Monday, October 8, 2012

Heavier snow fall may be expected for the Northeast this winter

original story in USA TODAY

A forecast by AccuWeather expects a snowier than average winter for the 50 million Americans living in the Northeast and Mid-Atlantic region.

The AccuWeather forecast predicts that the Northeast and mid-Atlantic will have more snow than they did last year, and cities such as New York, Philadelphia, Baltimore, Washington and Charlotte are among those that should receive more snow than usual.

Meanwhile, in the drought-scorched central and northern Plains and upper Midwest, the news isn’t good: Below-average snowfall and above-average temperatures are forecast. According to the latest U.S. Drought Monitor, 98% of Wyoming, Colorado, North Dakota, South Dakota, Nebraska and Kansas are enduring drought conditions.  The dryness will extend into the Northwest, adding to drought worries there.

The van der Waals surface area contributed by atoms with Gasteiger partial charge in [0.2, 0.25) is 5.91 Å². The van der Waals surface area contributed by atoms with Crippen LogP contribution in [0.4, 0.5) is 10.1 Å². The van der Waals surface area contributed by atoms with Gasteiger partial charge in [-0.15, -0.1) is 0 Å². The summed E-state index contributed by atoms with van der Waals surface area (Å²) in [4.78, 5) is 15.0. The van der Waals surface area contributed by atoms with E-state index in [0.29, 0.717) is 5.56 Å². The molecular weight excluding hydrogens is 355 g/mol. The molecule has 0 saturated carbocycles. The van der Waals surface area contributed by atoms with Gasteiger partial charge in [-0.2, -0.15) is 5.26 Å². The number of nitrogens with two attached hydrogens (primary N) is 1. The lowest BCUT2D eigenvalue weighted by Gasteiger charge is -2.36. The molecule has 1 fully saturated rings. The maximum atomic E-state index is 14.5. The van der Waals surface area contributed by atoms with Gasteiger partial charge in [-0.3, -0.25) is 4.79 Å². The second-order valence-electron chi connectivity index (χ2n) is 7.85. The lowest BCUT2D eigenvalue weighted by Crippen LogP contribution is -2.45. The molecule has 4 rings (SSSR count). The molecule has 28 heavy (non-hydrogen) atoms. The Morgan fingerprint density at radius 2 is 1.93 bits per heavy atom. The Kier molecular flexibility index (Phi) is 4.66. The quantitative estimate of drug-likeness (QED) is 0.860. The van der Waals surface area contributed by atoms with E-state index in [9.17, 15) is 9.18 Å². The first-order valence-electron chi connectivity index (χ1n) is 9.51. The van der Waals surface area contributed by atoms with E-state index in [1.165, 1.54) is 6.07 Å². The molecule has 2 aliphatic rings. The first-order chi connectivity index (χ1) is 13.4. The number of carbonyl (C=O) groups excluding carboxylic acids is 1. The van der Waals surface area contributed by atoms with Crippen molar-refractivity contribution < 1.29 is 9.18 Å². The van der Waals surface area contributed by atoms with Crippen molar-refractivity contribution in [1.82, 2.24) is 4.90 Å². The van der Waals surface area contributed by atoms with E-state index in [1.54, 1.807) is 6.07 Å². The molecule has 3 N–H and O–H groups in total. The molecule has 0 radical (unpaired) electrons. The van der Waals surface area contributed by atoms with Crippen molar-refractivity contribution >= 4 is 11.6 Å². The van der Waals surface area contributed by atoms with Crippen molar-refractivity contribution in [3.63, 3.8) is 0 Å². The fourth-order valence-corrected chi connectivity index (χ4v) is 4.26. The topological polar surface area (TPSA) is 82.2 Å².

A weak El Niño climate pattern is expected to be one of the major drivers of the USA’s weather this winter, according to an AccuWeather meteorologist. While earlier forecasts said El Niño (a warming of Pacific Ocean water that affects weather around the world) would be moderately strong, it’s now expected to be weak.

One of the hallmarks of an El Niño winter is a stormy weather pattern for the southern tier of the USA, expected this year.

Across the South, the rain will be mostly welcome, but severe weather could be an issue.

Potent storms formed by the clashing of cooler air to the north and milder air farther south will act as the trigger for the severe weather, which could produce tornadoes, high winds and flash flooding.

A snowy winter in the Northeast would be a dramatic switch from last year: During the winter of 2011-12, New York City received only 7.4 inches of snow, far below its typical total of just over 2 feet. Washington shoveled a paltry 2 inches, well below the city’s average 14.5 inches, according to the National Weather Service.

For the early part of the winter, the unusually warm Atlantic Ocean water should moderate the cold shots of air blowing in from the west, which also would reduce snowfall. However, later in the winter, as the water cools, there is the potential for big snowstorms in the Northeast.

January and Februay will be the best chance for the big snowstorms.